Because of its close location to Europe, linked by the Trans-European motorway (TEM), the Bosphorus and the Dardanelles Straits allowing passage from the Black Sea to the Aegean Sea, and its ports on the Black Sea and the Aegean Sea and other contributing factors, the Marmara Region is advanced in industry, commerce, transportation, and tourism. The primary industrial complexes are in the Istanbul-Bursa-Kocaeli triangle. Ship construction takes place here along with the production of processed food, textiles and leathers, furniture for the home, paper, as well as cement, petrochemical and automotive products.  

There are too many provinces and cities within the Marmara Region to cover the cuisine in one article. For our purposes, we will look at the foods considered to be the ten most popular foods, counting down from ten to one (one being the most popular). (Source: tasteatlas.com.)

Top 10 Most Popular Foods of the Marmara Region:

#10 – Kestaneli Baklava (Chestnut Baklava) (Marmara Region):

Although the plump and round Chestnut Baklava is mostly associated with the city of Bursa in the Marmara region, it is also a nationwide favorite.  This delightful treat is made by wrapping phyllo pastry sheets around whole candied chestnuts, kestane şekeri in Turkish. However, like most other types of baklava, Kestaneli Baklava is typically topped with ground pistachios.

#9:  Bayramic Beyazi (Canakkale Province):

Bayramiç beyazı or beyaz nektarin is a variety of small nectarine that is grown in the Turkish province of Çanakkale. Slightly bigger than a cherry, this crunchy fruit has smooth skin with color ranging from light green to pink. Juicy, refreshing and aromatic, Bayramiç beyazı are best enjoyed fresh. They are also perfect for jams or cakes.

#8:  Mihalic Peyniri (Bursa Province):

Mihaliç Peyniri is a Turkish cheese originating from Bursa. This cheese is named Mihaliç because it was first produced in the town of Karacebey, which was originally named Mihaliç. In the past, it was made from raw sheep’s milk. Today, it is made from cow’s milk or a combination of goat, sheep, and cow’s milk since sheep’s milk is no longer produced in sufficient quantities. This cheese is stored in brine to harden and develop a firm, yet slightly elastic texture. Then it is salted and dried before being sold in slices or balls. When aged, its texture becomes crumbly and grainy. Mihaliç has an intense and salty flavor and is a great substitute to use in place of parmesan cheese. After being grated, one of its most recommended uses is in baked dishes and various salads.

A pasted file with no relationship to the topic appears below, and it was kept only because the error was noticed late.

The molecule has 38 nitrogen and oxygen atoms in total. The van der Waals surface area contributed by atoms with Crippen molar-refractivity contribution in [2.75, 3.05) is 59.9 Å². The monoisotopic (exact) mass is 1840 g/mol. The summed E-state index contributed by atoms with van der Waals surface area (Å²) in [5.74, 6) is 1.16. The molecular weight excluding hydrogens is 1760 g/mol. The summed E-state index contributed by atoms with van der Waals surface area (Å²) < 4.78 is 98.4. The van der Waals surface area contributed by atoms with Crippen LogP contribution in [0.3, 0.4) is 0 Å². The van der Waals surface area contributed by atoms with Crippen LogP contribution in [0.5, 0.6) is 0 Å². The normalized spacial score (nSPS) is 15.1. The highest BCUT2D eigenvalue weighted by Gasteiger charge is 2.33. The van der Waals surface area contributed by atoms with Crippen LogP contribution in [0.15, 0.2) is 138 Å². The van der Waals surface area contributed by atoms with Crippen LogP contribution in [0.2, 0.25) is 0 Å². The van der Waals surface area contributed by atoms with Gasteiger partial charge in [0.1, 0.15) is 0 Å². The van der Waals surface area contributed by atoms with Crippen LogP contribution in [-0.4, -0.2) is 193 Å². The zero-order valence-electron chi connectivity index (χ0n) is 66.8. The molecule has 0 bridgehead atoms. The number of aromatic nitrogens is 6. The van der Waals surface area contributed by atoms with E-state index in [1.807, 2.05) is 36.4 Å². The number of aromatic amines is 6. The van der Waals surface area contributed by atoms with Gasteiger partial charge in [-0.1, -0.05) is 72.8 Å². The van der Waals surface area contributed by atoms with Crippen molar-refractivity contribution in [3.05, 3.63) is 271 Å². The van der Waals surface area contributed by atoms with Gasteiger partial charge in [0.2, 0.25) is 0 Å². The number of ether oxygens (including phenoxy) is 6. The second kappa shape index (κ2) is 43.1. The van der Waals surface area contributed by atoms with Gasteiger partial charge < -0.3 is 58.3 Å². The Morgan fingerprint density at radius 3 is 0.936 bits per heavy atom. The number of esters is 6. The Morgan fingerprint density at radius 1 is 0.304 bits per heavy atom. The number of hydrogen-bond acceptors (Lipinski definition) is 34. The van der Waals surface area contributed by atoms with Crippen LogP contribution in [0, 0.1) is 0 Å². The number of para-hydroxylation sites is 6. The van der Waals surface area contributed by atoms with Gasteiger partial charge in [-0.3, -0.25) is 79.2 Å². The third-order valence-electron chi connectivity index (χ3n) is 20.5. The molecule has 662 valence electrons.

#7:  Pacanga Boregi (Istanbul):

Pacanga boregi is a Turkish variety of börek that is especially popular in Istanbul. There it is regarded as a traditional Sephardic Jewish specialty of the city. It is made by stuffing yufka or phyllo pastry with pastirma (salted, aged, dried beef) and kasar cheese.

Apart from the basic ingredients, some cooks also like to add peppers and tomatoes to the filling. The dough is rolled, then cut into rectangles and fried. This borek can also be baked but frying is the traditional method and used most often. Pacanga boregi is served hot and typically eaten as an appetizer.

#6:  Kemalpasa (Bursa):

Kemalpaşa is a delicious, melt-in-the-mouth Turkish dessert named after the place of its origin, the city of Bursa. It is made with a special, unsalted cow’s milk cheese produced in the town, along with flour, semolina, eggs, and baking powder. The dough is traditionally shaped into small balls that are first baked in the oven then boiled in sherbet. Besides the standard version, there is also a packaged version of dry Kemalpaşa. In winter, the dessert is usually served with cream. In the summer, it is typically served with a scoop of ice cream. An interesting side note:  This sweet treat is so popular in Bursa that it even has its own festival, celebrated annually on the 14th of September.

#5:  Inegol Kofte (Inegol, Turkey):

This famous Turkish meatball dish was invented by Mustafa Efendi, a Turkish immigrant from Bulgaria who came to İnegöl in the late 19th Century. Inegol Kofte are made with breadcrumbs and a mixture of ground beef or lamb, and seasoned only with onions. They are grilled and typically served as a main course. Although these delicious meatballs are found all over Turkey today, it is claimed that the best Köfte are prepared in İnegöl. They do look delicious!